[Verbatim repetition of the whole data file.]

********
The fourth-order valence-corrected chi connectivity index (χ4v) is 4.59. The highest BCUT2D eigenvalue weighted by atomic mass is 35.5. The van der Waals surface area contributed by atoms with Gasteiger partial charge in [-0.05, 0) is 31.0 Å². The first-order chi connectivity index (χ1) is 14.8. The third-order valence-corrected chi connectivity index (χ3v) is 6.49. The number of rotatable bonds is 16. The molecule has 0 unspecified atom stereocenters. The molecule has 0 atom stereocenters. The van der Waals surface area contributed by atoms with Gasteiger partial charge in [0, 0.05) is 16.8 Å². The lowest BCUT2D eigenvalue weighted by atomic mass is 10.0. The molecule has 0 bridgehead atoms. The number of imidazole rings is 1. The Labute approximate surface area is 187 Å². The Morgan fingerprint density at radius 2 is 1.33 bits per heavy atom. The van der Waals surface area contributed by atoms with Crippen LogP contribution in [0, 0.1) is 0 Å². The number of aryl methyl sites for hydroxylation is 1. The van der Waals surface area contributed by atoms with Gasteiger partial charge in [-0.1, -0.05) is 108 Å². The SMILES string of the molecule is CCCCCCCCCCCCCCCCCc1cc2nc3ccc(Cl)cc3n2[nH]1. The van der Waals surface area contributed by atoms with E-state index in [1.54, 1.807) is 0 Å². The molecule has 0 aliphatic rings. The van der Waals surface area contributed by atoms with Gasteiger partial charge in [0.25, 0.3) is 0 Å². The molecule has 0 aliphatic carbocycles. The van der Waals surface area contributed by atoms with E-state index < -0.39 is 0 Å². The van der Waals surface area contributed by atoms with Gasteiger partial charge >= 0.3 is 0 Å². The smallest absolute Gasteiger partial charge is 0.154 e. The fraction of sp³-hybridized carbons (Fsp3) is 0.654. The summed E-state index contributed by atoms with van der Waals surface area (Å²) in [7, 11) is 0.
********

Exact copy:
The fourth-order valence-corrected chi connectivity index (χ4v) is 4.59. The highest BCUT2D eigenvalue weighted by atomic mass is 35.5. The van der Waals surface area contributed by atoms with Gasteiger partial charge in [-0.05, 0) is 31.0 Å². The first-order chi connectivity index (χ1) is 14.8. The third-order valence-corrected chi connectivity index (χ3v) is 6.49. The number of rotatable bonds is 16. The molecule has 0 unspecified atom stereocenters. The molecule has 0 atom stereocenters. The van der Waals surface area contributed by atoms with Gasteiger partial charge in [0, 0.05) is 16.8 Å². The lowest BCUT2D eigenvalue weighted by atomic mass is 10.0. The molecule has 0 bridgehead atoms. The number of imidazole rings is 1. The Labute approximate surface area is 187 Å². The Morgan fingerprint density at radius 2 is 1.33 bits per heavy atom. The van der Waals surface area contributed by atoms with Crippen LogP contribution in [0, 0.1) is 0 Å². The number of aryl methyl sites for hydroxylation is 1. The van der Waals surface area contributed by atoms with Gasteiger partial charge in [-0.1, -0.05) is 108 Å². The SMILES string of the molecule is CCCCCCCCCCCCCCCCCc1cc2nc3ccc(Cl)cc3n2[nH]1. The van der Waals surface area contributed by atoms with E-state index in [1.54, 1.807) is 0 Å². The molecule has 0 aliphatic rings. The van der Waals surface area contributed by atoms with Gasteiger partial charge in [0.25, 0.3) is 0 Å². The molecule has 0 aliphatic carbocycles. The van der Waals surface area contributed by atoms with E-state index < -0.39 is 0 Å². The van der Waals surface area contributed by atoms with Gasteiger partial charge >= 0.3 is 0 Å². The smallest absolute Gasteiger partial charge is 0.154 e. The fraction of sp³-hybridized carbons (Fsp3) is 0.654. The summed E-state index contributed by atoms with van der Waals surface area (Å²) in [7, 11) is 0.